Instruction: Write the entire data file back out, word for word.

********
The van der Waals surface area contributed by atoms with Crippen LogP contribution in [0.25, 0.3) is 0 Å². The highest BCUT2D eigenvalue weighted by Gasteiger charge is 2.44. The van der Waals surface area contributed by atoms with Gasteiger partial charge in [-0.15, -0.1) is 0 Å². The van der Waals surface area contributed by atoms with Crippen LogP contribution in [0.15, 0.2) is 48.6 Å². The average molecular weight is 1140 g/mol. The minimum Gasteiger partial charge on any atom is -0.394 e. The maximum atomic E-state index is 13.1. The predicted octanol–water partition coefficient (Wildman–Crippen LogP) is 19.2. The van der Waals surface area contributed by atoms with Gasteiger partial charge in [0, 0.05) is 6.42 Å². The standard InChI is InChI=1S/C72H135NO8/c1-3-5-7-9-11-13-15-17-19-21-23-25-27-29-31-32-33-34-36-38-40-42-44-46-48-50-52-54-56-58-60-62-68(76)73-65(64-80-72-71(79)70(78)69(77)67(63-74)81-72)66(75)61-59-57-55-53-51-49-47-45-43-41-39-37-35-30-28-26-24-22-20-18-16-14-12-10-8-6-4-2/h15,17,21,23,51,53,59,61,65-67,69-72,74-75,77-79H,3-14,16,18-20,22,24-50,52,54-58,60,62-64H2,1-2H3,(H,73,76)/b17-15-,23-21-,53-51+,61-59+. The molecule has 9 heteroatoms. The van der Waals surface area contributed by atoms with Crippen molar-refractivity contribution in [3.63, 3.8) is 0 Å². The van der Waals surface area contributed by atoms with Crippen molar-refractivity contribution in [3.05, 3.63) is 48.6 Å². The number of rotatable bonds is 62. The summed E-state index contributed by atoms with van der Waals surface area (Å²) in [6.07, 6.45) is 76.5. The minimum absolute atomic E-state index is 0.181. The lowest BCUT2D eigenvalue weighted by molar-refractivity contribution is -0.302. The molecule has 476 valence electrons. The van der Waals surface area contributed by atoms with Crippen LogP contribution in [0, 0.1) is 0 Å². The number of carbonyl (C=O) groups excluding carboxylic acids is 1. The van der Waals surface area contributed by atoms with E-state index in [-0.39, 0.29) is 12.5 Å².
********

The van der Waals surface area contributed by atoms with Crippen LogP contribution in [0.25, 0.3) is 0 Å². The highest BCUT2D eigenvalue weighted by Gasteiger charge is 2.44. The van der Waals surface area contributed by atoms with Gasteiger partial charge in [-0.15, -0.1) is 0 Å². The van der Waals surface area contributed by atoms with Crippen LogP contribution in [0.15, 0.2) is 48.6 Å². The average molecular weight is 1140 g/mol. The minimum Gasteiger partial charge on any atom is -0.394 e. The maximum atomic E-state index is 13.1. The predicted octanol–water partition coefficient (Wildman–Crippen LogP) is 19.2. The van der Waals surface area contributed by atoms with Gasteiger partial charge in [0, 0.05) is 6.42 Å². The standard InChI is InChI=1S/C72H135NO8/c1-3-5-7-9-11-13-15-17-19-21-23-25-27-29-31-32-33-34-36-38-40-42-44-46-48-50-52-54-56-58-60-62-68(76)73-65(64-80-72-71(79)70(78)69(77)67(63-74)81-72)66(75)61-59-57-55-53-51-49-47-45-43-41-39-37-35-30-28-26-24-22-20-18-16-14-12-10-8-6-4-2/h15,17,21,23,51,53,59,61,65-67,69-72,74-75,77-79H,3-14,16,18-20,22,24-50,52,54-58,60,62-64H2,1-2H3,(H,73,76)/b17-15-,23-21-,53-51+,61-59+. The molecule has 9 heteroatoms. The van der Waals surface area contributed by atoms with Crippen molar-refractivity contribution in [3.63, 3.8) is 0 Å². The van der Waals surface area contributed by atoms with Crippen molar-refractivity contribution in [3.05, 3.63) is 48.6 Å². The number of rotatable bonds is 62. The summed E-state index contributed by atoms with van der Waals surface area (Å²) in [6.07, 6.45) is 76.5. The minimum absolute atomic E-state index is 0.181. The lowest BCUT2D eigenvalue weighted by molar-refractivity contribution is -0.302. The molecule has 476 valence electrons. The van der Waals surface area contributed by atoms with Crippen LogP contribution in [0, 0.1) is 0 Å². The number of carbonyl (C=O) groups excluding carboxylic acids is 1. The van der Waals surface area contributed by atoms with E-state index in [-0.39, 0.29) is 12.5 Å².